Poster: Psychosocial Well-Being and Healthcare Resource Utilization Among Patients With Breast Cancer During COVID-19
Authors: Martine C. Maculaitis, Xianchen Liu, Alexandra Berk, Angelina Massa, Marisa C. Weiss, Samantha K. Kurosky, Benjamin Li, Lynn McRoy
Like many healthcare providers and life science professionals, those in the oncology community have a great need to understand how their concerns intersect with and are impacted by those surrounding the pandemic. Certainly there are many global efforts underway to assess the impact of COVID-19 on patients with cancer; however, data on outcomes from the perspective of patients with breast cancer are limited. These researchers, therefore, wished to conduct an analysis aimed at describing psychosocial well-being and healthcare resource utilization (HCRU) among breast cancer patients during the era of COVID-19.
The cross-sectional study began with the collection of data from breast cancer patients via an online survey. Patients were recruited from Ciitizen, a patient-mediated health records and real-world evidence platform, and also from several patient advocacy groups, including Breastcancer.org and METAvivor. Data were collected between March 30 and July 6, 2021.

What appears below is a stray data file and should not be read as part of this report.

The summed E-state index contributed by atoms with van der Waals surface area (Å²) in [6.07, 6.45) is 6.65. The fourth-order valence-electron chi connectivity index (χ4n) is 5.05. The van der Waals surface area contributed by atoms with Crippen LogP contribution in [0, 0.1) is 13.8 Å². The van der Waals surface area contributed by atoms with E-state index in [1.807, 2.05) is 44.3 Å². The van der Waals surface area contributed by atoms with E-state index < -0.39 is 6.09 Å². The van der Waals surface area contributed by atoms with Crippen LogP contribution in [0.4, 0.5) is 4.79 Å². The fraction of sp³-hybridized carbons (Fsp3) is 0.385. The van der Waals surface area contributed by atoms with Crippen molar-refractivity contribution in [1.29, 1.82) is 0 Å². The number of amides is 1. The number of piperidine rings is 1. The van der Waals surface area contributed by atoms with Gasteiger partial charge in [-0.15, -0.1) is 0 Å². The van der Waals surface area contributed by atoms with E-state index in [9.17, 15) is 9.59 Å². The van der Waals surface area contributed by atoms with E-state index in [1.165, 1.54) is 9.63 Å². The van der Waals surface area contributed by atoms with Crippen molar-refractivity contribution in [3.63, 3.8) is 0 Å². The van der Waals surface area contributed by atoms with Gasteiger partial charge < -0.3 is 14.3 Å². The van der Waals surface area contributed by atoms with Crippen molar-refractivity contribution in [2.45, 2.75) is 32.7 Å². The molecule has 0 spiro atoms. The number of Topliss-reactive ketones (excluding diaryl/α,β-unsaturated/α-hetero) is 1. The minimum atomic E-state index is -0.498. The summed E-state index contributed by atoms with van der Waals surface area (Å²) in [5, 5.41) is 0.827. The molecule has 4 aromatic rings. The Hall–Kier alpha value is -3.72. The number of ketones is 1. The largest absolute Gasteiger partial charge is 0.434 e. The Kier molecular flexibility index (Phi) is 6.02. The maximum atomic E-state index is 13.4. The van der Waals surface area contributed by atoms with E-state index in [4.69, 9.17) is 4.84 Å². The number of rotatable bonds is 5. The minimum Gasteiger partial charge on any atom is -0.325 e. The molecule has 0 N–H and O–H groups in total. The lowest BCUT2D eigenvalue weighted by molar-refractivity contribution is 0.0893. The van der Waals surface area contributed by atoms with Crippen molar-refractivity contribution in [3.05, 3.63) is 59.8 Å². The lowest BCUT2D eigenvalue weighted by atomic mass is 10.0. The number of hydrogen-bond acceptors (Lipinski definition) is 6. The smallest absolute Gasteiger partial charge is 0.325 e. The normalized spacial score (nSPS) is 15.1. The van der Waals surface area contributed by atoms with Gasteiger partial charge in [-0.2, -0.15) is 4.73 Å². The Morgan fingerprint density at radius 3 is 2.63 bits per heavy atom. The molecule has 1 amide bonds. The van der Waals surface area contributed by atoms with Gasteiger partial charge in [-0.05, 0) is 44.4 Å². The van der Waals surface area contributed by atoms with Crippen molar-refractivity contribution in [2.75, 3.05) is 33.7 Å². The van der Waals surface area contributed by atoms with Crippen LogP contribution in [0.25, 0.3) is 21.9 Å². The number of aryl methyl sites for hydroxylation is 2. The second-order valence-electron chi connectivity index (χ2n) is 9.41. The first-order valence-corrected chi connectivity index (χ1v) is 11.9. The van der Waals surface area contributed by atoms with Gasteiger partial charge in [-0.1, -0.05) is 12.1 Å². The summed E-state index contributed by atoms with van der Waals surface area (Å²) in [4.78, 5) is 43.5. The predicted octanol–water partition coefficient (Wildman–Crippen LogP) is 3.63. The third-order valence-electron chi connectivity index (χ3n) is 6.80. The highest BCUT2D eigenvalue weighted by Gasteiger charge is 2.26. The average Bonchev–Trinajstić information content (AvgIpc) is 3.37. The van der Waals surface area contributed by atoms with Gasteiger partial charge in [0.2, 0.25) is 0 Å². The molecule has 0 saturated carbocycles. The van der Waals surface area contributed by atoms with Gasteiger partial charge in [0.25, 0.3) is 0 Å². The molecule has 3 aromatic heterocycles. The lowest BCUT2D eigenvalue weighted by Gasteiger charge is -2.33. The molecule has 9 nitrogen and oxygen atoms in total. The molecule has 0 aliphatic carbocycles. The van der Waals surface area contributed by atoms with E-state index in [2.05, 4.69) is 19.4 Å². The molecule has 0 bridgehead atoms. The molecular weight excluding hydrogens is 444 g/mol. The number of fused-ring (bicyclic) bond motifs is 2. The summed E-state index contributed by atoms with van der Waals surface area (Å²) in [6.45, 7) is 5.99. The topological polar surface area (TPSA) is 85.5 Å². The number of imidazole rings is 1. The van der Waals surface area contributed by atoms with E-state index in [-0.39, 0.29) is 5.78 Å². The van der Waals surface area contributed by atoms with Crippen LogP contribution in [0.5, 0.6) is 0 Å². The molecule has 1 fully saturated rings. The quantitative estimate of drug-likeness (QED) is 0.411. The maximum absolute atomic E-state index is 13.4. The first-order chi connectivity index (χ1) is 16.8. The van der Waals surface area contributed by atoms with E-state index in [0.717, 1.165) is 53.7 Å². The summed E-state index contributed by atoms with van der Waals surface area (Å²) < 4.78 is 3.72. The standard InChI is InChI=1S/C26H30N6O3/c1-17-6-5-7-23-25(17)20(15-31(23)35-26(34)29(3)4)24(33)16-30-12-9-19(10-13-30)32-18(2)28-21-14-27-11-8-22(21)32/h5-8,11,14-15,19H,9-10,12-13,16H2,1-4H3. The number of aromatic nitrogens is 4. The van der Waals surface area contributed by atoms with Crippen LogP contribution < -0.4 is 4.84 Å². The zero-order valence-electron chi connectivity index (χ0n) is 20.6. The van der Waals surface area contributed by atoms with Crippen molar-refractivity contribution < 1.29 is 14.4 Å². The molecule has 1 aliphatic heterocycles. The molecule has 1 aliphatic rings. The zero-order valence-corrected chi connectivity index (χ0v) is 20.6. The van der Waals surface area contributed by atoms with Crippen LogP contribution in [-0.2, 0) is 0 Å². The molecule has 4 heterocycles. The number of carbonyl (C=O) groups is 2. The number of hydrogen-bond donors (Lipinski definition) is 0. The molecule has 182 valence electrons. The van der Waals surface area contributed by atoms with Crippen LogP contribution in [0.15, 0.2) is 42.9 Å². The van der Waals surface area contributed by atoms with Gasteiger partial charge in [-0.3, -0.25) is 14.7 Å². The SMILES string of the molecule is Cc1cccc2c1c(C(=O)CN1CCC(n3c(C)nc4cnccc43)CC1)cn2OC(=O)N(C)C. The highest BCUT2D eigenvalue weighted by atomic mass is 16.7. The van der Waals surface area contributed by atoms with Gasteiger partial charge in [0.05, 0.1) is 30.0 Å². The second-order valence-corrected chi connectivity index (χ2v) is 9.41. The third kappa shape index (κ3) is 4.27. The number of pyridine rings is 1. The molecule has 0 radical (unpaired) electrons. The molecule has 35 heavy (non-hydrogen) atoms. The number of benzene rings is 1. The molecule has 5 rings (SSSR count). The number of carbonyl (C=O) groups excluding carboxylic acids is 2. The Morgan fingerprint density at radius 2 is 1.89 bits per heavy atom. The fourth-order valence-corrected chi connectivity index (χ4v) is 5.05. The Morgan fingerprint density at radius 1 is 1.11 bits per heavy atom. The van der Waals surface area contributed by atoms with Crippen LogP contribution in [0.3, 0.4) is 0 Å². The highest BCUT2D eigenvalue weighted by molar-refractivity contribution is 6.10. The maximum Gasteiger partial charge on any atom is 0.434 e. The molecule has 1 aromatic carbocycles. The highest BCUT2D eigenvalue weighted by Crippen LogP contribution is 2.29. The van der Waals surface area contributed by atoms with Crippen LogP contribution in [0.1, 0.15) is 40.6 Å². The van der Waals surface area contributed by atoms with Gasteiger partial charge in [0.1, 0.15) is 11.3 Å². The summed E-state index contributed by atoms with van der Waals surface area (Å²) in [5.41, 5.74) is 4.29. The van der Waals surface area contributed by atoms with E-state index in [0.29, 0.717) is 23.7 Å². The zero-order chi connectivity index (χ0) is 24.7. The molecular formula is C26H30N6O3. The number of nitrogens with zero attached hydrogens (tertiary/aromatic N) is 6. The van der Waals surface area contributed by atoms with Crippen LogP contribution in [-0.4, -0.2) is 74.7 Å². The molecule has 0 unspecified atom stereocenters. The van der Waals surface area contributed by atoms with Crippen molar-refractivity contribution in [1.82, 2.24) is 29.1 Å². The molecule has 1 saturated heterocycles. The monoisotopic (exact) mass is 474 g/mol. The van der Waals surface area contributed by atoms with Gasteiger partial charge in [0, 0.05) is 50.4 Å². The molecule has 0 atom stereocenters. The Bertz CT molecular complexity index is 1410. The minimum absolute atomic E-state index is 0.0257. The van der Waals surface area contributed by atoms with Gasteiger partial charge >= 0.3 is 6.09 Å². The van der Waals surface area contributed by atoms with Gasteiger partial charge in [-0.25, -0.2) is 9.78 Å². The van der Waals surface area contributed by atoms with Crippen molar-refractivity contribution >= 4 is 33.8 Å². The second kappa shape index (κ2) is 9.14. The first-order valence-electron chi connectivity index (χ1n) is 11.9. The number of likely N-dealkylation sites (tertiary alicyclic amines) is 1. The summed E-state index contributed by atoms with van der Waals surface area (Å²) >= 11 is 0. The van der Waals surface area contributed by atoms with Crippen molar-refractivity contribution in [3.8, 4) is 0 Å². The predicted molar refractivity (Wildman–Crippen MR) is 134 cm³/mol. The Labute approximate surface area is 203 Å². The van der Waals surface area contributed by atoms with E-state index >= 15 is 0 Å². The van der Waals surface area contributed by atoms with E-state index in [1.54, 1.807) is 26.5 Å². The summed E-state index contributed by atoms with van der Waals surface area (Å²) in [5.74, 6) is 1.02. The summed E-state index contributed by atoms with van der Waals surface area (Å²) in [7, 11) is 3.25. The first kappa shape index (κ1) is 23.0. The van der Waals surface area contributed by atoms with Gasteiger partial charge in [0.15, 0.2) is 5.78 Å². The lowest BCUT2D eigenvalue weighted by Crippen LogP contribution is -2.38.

Patient Inclusion Criteria:
- Age > 18 years
- Diagnosed with breast cancer by a physician at the time of the survey
- Provided informed consent
- Was able to complete the survey
Patient Exclusion Criteria:
- Has Stage 0 breast cancer
- Has ductal carcinoma in situ (DCIS)
Demographic and health characteristics captured included age, race, breast cancer type, COVID-19 diagnosis, breast cancer stage at diagnosis, comorbidities, and current treatments. HCRU variables included all-cause and breast cancer-related HCP visits, ER visits, and nights hospitalized.
A total of 669 patients completed the survey and were included in the analyses.
Results showed that prevalence of COVID-19 diagnosis among breast cancer patients was higher than that for the US adult population in general. The highest prevalence was seen among patients with metastatic breast cancer. Results also suggested impairments to psychosocial well-being among patients, particularly in regard to aspects of mental health and emotional functioning. Again, the highest impact was seen in patients with metastatic disease.
Depression, HCRU, and psychosocial well-being did not vary by COVID-19 diagnosis.
Ultimately, according to the researchers, “findings underscore the unique vulnerability, burden, and unmet needs among patients with breast cancer, especially those with metastatic breast cancer, during the COVID-19 pandemic.”